Later this month, Israeli chickpea seeds will be included in Northrop Grumman’s service mission to the International Space Station (ISS), along with other supplies and equipment. They will be contained in a “miniature greenhouse,” designed to ensure their optimal growth in space. This “space hummus” mission— a collaborative effort of Israeli and American scientists and institutions—is just one part of a series of experiments aimed at growing crops in space colonies:
NASA said it is looking at ways to provide astronauts with nutrients in a long-lasting, easily absorbed form, such as through freshly grown fruits and vegetables; the challenge is how to do that in a closed environment without sunlight or earth’s gravity.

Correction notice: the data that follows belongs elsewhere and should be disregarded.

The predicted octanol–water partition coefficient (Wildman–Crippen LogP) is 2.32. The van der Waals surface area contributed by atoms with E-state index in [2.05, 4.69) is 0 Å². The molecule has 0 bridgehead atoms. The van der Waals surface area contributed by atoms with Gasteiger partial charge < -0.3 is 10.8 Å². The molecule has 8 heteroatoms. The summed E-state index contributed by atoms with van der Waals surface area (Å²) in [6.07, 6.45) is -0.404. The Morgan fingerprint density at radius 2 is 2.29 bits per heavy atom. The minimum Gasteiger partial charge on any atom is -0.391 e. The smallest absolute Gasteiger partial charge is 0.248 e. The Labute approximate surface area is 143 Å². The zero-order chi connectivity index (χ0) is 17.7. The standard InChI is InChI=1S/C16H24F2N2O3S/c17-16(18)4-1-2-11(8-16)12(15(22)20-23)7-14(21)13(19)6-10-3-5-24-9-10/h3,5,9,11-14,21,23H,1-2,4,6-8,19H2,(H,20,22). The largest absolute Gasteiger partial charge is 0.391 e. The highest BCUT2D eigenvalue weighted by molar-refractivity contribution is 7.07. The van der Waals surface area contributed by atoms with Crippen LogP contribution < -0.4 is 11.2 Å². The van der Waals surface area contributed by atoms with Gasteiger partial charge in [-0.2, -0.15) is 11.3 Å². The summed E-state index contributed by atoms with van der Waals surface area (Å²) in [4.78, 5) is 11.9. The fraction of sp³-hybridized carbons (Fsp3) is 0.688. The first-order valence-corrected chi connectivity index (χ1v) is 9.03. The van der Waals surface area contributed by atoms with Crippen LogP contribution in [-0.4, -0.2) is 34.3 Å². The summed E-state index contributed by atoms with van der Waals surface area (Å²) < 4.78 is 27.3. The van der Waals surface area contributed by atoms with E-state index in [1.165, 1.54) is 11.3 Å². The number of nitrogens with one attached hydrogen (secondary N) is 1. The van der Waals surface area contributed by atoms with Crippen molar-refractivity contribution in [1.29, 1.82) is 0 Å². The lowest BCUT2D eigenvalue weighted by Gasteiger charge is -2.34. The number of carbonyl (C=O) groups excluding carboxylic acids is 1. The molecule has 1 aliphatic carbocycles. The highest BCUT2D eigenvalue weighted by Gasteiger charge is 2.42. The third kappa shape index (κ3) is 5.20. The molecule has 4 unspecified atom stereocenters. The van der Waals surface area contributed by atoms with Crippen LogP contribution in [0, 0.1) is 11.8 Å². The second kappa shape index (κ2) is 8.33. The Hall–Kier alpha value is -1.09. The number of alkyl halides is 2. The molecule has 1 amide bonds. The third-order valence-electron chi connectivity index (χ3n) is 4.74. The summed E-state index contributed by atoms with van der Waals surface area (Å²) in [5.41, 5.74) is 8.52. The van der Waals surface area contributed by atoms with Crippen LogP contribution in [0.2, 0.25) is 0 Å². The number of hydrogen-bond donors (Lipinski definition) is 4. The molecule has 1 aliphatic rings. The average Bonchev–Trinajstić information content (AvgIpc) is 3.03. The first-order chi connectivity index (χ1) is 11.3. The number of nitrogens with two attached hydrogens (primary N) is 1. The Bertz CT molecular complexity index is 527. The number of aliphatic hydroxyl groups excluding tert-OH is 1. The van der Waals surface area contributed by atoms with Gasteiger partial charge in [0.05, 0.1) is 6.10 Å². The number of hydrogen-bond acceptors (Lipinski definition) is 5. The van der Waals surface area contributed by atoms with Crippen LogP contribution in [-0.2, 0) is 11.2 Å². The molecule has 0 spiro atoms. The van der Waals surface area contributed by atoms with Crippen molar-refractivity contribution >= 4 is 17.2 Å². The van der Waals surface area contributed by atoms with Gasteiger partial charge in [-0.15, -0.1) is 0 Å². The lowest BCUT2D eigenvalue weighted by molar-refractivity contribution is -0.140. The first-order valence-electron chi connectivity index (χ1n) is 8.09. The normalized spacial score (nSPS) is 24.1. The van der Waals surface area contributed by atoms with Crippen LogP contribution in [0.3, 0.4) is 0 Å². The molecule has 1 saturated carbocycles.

Scientists will conduct experiments on the ISS using special LEDs to see how well plant growth can be controlled, remotely observing and controlling root growth through video and still images. The goal is to maximize productivity and allow efficient management of resources on future space colonies on the moon and Mars.
The team believes that perfecting techniques for control—part of a field called synthetic biology—could be essential to growing crops in a space station or on the moon and other planets.
The experiments . . .will receive assistance from Yeruham Science Center high-school students and be performed in part by the Israeli astronaut Eytan Stibbe.